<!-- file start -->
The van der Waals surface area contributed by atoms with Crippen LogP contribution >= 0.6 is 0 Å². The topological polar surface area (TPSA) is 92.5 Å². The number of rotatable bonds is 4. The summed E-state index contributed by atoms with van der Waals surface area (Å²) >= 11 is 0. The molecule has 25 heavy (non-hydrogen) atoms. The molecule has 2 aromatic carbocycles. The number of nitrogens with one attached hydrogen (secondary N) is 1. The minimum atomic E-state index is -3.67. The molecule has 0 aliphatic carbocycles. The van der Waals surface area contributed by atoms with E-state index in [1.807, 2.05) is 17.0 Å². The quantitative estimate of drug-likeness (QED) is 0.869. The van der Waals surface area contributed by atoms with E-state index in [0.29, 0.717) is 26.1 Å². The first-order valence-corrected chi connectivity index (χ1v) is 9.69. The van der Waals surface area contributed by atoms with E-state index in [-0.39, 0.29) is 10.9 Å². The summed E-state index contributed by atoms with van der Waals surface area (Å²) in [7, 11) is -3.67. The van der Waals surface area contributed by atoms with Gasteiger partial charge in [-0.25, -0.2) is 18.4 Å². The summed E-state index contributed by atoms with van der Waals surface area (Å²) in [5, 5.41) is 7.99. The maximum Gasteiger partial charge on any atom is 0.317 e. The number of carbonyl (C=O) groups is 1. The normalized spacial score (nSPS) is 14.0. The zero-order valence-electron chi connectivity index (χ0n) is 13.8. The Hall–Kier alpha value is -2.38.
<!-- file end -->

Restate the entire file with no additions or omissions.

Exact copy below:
The van der Waals surface area contributed by atoms with Crippen LogP contribution >= 0.6 is 0 Å². The topological polar surface area (TPSA) is 92.5 Å². The number of rotatable bonds is 4. The summed E-state index contributed by atoms with van der Waals surface area (Å²) >= 11 is 0. The molecule has 25 heavy (non-hydrogen) atoms. The molecule has 2 aromatic carbocycles. The number of nitrogens with one attached hydrogen (secondary N) is 1. The minimum atomic E-state index is -3.67. The molecule has 0 aliphatic carbocycles. The van der Waals surface area contributed by atoms with E-state index in [1.807, 2.05) is 17.0 Å². The quantitative estimate of drug-likeness (QED) is 0.869. The van der Waals surface area contributed by atoms with E-state index in [0.29, 0.717) is 26.1 Å². The first-order valence-corrected chi connectivity index (χ1v) is 9.69. The van der Waals surface area contributed by atoms with E-state index in [-0.39, 0.29) is 10.9 Å². The summed E-state index contributed by atoms with van der Waals surface area (Å²) in [7, 11) is -3.67. The van der Waals surface area contributed by atoms with Gasteiger partial charge in [-0.25, -0.2) is 18.4 Å². The summed E-state index contributed by atoms with van der Waals surface area (Å²) in [5, 5.41) is 7.99. The maximum Gasteiger partial charge on any atom is 0.317 e. The number of carbonyl (C=O) groups is 1. The normalized spacial score (nSPS) is 14.0. The zero-order valence-electron chi connectivity index (χ0n) is 13.8. The Hall–Kier alpha value is -2.38.